Crew 38 New Zealand
Ancient Celtic New Zealand
Here's an interesting website for anyone looking to research New Zealands true history, you can find the book it is based on at most libraries in NZ, its well worth a read, there is a massive cover up going on to hide the truth about who the first people here where, however more and more people are waking up to the fact that the Maoris where not the first here.
Good stuff my friend ill read right up on that soon.
ill be looking at this site to. iv heard about a cover up and want to know more so be interesting.
I was just in NZ as a tourist and I asked various questions to the tour guide . He knew of the existence of the strange celtic like boulders found around Silverton. He seems to think there is a lot more locked away in Museum vaults that isn't accessible. I asked "what are they hiding and what are they covering up?" He said that the question was a little political.. but I asked him again separately when his voice wasn't on the bus loud speaker and he seems to think it would upset the Maoris and their land claims and even the treaty of Waitangi.
... Even in Australia Celtic like things have been researched and destroyed because the farmer thought the crown would sieze his land if it got "out of the bag". Things are coming to light now.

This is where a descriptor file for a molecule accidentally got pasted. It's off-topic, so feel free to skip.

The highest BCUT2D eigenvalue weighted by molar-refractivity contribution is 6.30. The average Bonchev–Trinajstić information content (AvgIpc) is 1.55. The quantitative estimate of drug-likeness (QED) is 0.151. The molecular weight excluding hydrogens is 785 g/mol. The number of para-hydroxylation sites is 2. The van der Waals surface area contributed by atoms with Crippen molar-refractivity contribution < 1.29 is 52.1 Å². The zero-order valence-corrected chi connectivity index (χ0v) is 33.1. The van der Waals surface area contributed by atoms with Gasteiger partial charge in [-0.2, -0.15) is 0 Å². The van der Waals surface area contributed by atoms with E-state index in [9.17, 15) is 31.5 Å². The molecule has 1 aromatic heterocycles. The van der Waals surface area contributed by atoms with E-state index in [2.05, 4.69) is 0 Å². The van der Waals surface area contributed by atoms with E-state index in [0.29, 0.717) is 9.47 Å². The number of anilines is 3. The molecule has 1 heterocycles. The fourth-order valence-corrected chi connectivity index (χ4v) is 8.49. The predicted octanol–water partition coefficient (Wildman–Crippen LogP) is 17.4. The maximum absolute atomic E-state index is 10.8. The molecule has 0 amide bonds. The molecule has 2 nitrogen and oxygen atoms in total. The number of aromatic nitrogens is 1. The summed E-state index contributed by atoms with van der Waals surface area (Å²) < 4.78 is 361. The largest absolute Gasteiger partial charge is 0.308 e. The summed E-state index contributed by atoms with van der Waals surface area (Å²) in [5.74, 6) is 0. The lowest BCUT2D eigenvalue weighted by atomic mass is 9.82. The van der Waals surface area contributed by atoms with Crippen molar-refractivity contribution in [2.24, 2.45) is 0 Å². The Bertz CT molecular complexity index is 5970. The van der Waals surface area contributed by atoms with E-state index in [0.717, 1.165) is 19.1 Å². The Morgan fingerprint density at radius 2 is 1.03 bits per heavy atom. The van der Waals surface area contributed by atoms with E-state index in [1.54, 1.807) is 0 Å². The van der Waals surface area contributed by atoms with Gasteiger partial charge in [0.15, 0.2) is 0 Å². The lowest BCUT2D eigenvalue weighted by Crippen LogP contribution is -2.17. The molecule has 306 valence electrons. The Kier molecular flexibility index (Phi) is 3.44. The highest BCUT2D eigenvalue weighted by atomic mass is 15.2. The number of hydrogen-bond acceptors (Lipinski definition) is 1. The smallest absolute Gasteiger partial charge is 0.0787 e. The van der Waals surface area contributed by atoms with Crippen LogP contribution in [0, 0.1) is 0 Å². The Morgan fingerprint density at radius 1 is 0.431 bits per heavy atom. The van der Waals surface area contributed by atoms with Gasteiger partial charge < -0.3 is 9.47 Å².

An amateur historian has uncovered new information which has led to the mystery location of Australia's answer to Stonehenge.
About six months ago New South Wales teacher Richard Patterson came across letters referencing the rock formation written by the late Australian journalist Frederic Slater while he working for the Brunswick Valley Historical Society.
Slater's research had not been spoken about since the site was ordered to be knocked down in 1940 by a farmer who owned the land where the formation sat.
But a father and son duo have used Slater's letters to find the site about 40km away from Mullumbimby in northern NSW, and they say the discovery suggests language actually originated in Australia.
In his letters, Slater - who was the president of the Australian Archaeological Society in the 1930s - detailed the location of 'Australia's Stonehenge'.
The farmer whose land the rock formation sat on feared he would lose his livelihood, and in 1940 tasked his then 15-year-old son with destroying the 'sacred site'.